This year marks the 90th anniversary of the greatest monument ever erected to the English language. In 1857, the idea of a comprehensive “dictionary of historical principles” was first presented. On June 1, 1928, the first two complete twelve-volume sets were formally presented—one to King George V and one to President Calvin Coolidge.
It took almost three-quarters of a century to complete the original tombstone-sized, twelve-volume edition and 29 years to update it in an integrated 22,000-page, 20-volume second edition that consists of nearly 60 million words.
As a lexicon based on historical principles, the Oxford English Dictionary is an undertaking that attempts to record the birth and history of every printed word in the language from the time of King Alfred in the ninth century and how their forms and meanings changed over time to the date of publication.
I urge you to learn more about this magnificent tribute to our collective love of the English language in Simon Winchester’s The Meaning of Everything: The Story of the Oxford English Dictionary (Oxford University Press). Here is how Winchester describes the grand plan of the OED:
“No, nothing that had been made so far was good enough. What was needed was a brand-new dictionary. A dictionary of the English language in its totality. From a fresh start, from a tabula rasa, there should be constructed now a wholly new dictionary that would give, in essence and in fact, the meaning of everything.
“Moreover, the book must be sure to present an elegantly written and carefully thought out definition, an exquisite summation of every single sense and meaning of every word ever known. It had to explain, in detail and as comprehensively as could be ascertained, every single word’s etymology. And it had to offer up a full-length illustrated biography of every word.” In The Meaning of Everything, you will come to know the OED’s editors—the brilliant but tubercular Herbert Coleridge, grandson of the romantic poet Samuel Taylor; the colorful, boisterous Frederick James Furnivall, who left the project in a shambles; and, most prominently, James Augustus Henry Murray, the indefatigable Scottish schoolmaster who spent half a century bringing the dictionary to fruition. Such was Murray’s passion for the aborning dictionary that before the Oxford University delegates added three subeditors to the staff, he was working 90 hours a week caught in the web of words.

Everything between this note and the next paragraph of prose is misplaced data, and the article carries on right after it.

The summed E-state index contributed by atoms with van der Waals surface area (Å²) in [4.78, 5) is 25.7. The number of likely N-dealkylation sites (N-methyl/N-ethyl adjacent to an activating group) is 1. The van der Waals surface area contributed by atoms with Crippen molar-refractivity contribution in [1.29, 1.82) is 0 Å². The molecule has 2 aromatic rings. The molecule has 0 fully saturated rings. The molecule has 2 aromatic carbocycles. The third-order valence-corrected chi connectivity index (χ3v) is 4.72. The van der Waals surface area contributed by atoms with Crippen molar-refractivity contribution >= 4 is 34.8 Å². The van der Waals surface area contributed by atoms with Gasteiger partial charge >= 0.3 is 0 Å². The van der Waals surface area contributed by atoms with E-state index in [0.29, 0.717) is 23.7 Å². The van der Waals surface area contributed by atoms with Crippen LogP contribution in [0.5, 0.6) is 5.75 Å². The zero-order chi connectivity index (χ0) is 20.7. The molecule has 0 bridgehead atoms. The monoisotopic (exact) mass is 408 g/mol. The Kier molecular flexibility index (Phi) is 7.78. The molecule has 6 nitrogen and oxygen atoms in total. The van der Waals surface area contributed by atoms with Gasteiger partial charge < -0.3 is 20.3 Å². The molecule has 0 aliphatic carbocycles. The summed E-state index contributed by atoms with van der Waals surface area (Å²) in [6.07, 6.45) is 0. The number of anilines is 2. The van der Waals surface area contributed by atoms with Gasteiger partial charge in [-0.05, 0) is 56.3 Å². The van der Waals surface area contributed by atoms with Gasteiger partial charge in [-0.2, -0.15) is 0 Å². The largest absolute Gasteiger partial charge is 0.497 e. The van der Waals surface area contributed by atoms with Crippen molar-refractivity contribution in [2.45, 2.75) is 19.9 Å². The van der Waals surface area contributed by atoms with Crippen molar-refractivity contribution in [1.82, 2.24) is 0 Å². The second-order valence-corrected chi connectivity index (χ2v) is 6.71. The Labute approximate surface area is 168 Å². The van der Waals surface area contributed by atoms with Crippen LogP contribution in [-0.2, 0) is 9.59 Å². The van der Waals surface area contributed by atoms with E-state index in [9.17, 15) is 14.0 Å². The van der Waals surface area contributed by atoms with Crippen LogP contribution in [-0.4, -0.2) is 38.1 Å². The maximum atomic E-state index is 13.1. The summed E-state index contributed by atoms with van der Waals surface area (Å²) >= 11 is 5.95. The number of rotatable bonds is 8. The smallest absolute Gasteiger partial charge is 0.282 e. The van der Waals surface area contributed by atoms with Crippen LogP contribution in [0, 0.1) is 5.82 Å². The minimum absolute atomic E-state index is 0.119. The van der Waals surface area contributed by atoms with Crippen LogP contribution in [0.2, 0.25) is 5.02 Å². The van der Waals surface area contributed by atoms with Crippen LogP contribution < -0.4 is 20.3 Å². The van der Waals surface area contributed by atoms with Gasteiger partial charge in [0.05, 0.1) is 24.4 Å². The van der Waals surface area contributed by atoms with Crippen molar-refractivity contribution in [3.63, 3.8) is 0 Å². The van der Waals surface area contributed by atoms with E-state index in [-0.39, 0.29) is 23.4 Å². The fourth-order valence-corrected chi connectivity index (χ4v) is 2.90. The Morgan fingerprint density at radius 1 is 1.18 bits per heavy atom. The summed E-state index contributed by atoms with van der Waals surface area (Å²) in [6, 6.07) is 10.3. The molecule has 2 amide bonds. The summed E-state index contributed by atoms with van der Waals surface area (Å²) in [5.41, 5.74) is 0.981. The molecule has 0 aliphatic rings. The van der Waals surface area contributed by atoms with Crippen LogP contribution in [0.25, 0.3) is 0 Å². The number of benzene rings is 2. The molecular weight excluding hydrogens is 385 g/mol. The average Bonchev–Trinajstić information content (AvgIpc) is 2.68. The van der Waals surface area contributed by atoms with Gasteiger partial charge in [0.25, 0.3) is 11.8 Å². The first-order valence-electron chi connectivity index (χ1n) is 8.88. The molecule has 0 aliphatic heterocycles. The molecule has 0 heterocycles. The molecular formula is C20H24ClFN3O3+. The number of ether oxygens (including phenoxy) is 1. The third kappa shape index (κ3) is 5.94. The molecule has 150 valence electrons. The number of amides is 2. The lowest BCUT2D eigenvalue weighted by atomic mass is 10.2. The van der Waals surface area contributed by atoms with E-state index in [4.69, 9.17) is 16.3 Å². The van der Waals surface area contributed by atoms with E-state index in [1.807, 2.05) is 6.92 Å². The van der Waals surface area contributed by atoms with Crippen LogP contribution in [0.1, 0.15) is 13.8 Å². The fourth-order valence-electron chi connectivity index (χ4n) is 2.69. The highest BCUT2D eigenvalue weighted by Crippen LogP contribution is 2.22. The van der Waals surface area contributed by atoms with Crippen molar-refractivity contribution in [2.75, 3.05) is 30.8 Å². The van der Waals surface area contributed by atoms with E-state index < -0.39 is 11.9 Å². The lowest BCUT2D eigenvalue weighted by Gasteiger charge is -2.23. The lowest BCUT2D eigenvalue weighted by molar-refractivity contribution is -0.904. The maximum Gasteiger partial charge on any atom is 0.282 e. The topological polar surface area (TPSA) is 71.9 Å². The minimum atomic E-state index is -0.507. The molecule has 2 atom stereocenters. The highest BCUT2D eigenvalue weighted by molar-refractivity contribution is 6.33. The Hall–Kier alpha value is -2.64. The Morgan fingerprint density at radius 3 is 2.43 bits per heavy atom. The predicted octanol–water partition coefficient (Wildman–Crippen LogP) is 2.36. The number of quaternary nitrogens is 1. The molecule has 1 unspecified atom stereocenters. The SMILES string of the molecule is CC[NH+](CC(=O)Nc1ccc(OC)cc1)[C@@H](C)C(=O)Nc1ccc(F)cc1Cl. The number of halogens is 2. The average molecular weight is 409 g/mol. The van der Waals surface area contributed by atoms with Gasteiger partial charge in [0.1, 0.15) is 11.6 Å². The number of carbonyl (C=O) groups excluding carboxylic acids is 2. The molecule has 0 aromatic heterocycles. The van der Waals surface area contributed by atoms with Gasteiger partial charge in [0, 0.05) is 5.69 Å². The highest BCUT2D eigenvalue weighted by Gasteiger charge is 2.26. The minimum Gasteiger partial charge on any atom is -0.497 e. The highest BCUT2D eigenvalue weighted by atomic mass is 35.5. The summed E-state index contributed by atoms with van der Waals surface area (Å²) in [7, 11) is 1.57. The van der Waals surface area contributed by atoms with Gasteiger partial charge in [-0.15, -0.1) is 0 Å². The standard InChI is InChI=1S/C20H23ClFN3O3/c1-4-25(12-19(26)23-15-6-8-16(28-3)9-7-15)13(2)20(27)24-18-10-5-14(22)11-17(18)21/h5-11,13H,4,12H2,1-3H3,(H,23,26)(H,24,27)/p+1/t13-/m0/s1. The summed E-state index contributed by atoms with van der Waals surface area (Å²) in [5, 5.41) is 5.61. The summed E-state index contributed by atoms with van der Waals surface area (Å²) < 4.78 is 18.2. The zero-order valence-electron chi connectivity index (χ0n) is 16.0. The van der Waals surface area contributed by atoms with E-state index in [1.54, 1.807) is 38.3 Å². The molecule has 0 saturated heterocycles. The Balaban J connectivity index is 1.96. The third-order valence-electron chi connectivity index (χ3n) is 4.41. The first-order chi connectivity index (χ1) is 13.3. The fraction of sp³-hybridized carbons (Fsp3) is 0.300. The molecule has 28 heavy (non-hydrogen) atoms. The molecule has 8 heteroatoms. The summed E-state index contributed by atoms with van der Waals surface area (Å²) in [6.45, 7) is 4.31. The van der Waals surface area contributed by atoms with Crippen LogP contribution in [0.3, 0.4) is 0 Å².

The OED editors appealed to the public for help, and thousands of ordinary citizens from all around the English-speaking world signed up. These volunteer readers supplied the raw material for dictionary entries, actual examples taken from books and documents showing how each word was used at different periods in its history.
Over more than seven decades, they sent to the OED staff more than six million slips of paper with recorded usages. These were housed in an ugly corrugated-iron shed that Murray grandly dubbed the Scriptorium—the Scrippy or the Shed, as locals called it. Murray lined the Scriptorium with pigeonholes, but there were never enough to hold the mountain of handwritten slips. They arrived in parcels and sacks, a dead rat in one, a live mouse family in another.
Among the legion of volunteer readers was Fitzedward Hall, a bitter hermit who obsessively devoted at least four hours every day for 20 years to the OED. Another devotee was Dr. William Chester Minor, a Civil War veteran locked away in an asylum for criminal lunatics. Minor was the madman in Winchester’s 1998 chronicle The Professor and the Madman, and the author recapitulates Minor’s journey from homicidal madness to ultimate redemption.
Author Anthony Burgess calls the OED “as much a poem as the source of poems, and hence the longest epic ever written.” What the pyramids were to the ancient Egyptians the Oxford English Dictionary is to English language scholarship—the most impressive collective achievement of our civilization. The difference is that inside the OED pulses something alive, growing, and evolving.
Richard Lederer, MAT English and education, PhD linguistics, is the author of more than 50 books on language, history, and humor, available at his website, www.verbivore.com. Please send your questions and comments about language to [email protected]